The German automotive industry will also be among the exhibitors showing off their latest models and developments at the world’s biggest automobile fair, the International Motor Show (IAA) in Frankfurt am Main from 15 to 25 September 2011. Alongside Japan, China and the USA, Germany is one of the leading car producers with its six manufacturers – VW, Audi, BMW, Daimler, Porsche and GM subsidiary Opel. Roughly 63 million cars were produced for the global automotive market in 2010 – and approx. 12 million of these vehicles were made by German manufacturers. That corresponds to a share of over 18% of total production.
The German automotive industry is an important economic factor with more than 700,000 employees within Germany and great innovative potential. The Volkswagen Group, Germany’s top-selling company, is currently even on the way to becoming the world’s biggest automaker. The Wolfsburg-based company currently owns the following brands: Volkswagen, Audi, Seat and Škoda as well as the luxury brands Bentley, Bugatti and Lamborghini. Europe’s largest carmaker is also planning to complete the integration of the sports-car maker Porsche before the end of 2011.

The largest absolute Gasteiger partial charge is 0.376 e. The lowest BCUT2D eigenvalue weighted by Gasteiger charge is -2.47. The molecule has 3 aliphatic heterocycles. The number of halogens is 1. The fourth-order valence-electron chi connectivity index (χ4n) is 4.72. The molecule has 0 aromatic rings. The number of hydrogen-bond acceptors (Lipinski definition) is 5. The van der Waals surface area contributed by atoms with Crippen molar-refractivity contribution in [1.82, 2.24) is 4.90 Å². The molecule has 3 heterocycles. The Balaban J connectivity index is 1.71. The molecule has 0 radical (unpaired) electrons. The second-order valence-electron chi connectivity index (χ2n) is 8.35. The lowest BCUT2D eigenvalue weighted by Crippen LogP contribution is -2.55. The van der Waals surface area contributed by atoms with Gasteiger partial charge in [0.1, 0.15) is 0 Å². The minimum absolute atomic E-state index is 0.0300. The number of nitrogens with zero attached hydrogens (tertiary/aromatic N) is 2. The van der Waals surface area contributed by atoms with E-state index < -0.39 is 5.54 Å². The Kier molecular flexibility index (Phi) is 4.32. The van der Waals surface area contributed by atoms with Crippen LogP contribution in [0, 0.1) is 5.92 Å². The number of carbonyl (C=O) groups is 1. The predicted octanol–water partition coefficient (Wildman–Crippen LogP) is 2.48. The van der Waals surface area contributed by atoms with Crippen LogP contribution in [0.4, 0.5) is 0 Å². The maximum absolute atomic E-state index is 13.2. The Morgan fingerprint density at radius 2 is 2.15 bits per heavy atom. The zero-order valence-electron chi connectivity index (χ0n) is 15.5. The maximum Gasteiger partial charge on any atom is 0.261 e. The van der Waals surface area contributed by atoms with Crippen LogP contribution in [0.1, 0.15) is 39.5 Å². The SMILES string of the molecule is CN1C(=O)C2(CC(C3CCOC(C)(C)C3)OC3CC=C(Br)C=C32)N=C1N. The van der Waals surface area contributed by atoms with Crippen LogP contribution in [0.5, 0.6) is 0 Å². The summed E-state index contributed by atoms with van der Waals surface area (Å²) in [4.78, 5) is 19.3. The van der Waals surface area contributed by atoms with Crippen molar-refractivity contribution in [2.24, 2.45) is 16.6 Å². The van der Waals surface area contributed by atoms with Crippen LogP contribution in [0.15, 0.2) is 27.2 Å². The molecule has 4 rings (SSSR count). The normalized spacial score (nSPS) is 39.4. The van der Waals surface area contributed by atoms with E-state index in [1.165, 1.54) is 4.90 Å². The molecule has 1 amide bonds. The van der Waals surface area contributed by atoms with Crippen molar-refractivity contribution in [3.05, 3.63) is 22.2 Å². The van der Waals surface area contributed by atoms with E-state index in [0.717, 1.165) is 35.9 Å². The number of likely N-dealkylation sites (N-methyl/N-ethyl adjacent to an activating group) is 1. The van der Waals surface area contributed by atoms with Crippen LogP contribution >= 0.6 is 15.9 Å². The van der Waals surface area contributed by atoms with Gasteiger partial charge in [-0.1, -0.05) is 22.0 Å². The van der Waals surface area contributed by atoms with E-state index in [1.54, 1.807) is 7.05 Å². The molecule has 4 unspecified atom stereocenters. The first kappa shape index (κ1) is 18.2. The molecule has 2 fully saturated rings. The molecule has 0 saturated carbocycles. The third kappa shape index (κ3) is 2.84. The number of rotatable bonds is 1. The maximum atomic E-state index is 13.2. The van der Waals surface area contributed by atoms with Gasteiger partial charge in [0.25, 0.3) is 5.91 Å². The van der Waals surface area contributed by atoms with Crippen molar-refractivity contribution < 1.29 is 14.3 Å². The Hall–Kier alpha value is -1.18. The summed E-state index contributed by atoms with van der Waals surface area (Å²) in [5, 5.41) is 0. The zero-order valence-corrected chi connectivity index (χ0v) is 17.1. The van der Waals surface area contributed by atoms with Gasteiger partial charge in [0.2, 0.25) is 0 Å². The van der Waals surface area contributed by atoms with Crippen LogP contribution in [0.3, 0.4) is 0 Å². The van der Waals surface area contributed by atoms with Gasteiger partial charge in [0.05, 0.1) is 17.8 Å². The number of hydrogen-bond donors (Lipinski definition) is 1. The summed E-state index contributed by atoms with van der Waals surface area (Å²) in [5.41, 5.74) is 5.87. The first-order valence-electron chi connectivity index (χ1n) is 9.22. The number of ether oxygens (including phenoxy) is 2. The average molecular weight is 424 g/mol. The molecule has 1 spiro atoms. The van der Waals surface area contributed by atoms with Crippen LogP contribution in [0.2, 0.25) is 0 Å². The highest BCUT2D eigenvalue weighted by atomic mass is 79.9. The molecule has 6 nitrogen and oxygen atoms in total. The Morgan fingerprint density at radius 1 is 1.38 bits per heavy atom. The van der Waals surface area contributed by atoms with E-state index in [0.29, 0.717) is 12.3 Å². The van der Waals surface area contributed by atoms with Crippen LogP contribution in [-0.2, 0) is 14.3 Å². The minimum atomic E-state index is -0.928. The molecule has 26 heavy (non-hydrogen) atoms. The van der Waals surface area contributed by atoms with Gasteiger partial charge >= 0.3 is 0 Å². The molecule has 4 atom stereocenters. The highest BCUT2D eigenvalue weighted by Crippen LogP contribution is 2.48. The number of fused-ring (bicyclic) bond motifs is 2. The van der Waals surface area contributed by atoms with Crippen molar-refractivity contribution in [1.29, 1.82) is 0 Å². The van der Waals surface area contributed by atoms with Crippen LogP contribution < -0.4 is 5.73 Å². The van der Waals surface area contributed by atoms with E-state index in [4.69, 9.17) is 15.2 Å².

Now that the economic crisis is over, the prospects for German manufacturers in 2011 are looking bright again and seem to point to a recovery. According to its annual forecast, the German Association of the Automotive Industry (VDA) expects to break several records. Car exports are expected to reach 4.4 million units (up 5%); domestic production also looks likely to grow by 5% to nearly 5.8 million vehicles. Manufacturers are presenting their latest ideas for the green future of the car at the IAA: alternative propulsion systems are a priority that has been keeping the development engineers occupied for some time. Will hybrid technology become the new standard, or only be a bridging technology en route to the pure electric car? If VW’s CEO Martin Winterkorn has his way, the future will belong to zero-emission electric motors – refuelled at the power socket.
However, experts agree that several years of development and close cooperation between industry, research and politics are still needed before this can happen. But even so, Germany wants to be among the innovators in the automotive field again and to establish a lead market for electric vehicles. The ambitious target is to have one million electric vehicles on Germany’s roads by 2020. In order to push electromobility forward, the Federal Government is investing primarily in research and development over the next few years, one priority being to produce efficient battery systems for this propulsion technology. The example of BMW shows that German automakers are taking electromobility seriously. The group is expanding its plant in Leipzig to make it the first centre for the mass-production of zero-emission electric cars in Germany. Auto-pioneer Carl Benz would surely have been delighted at such a prospect for the future of the automobile.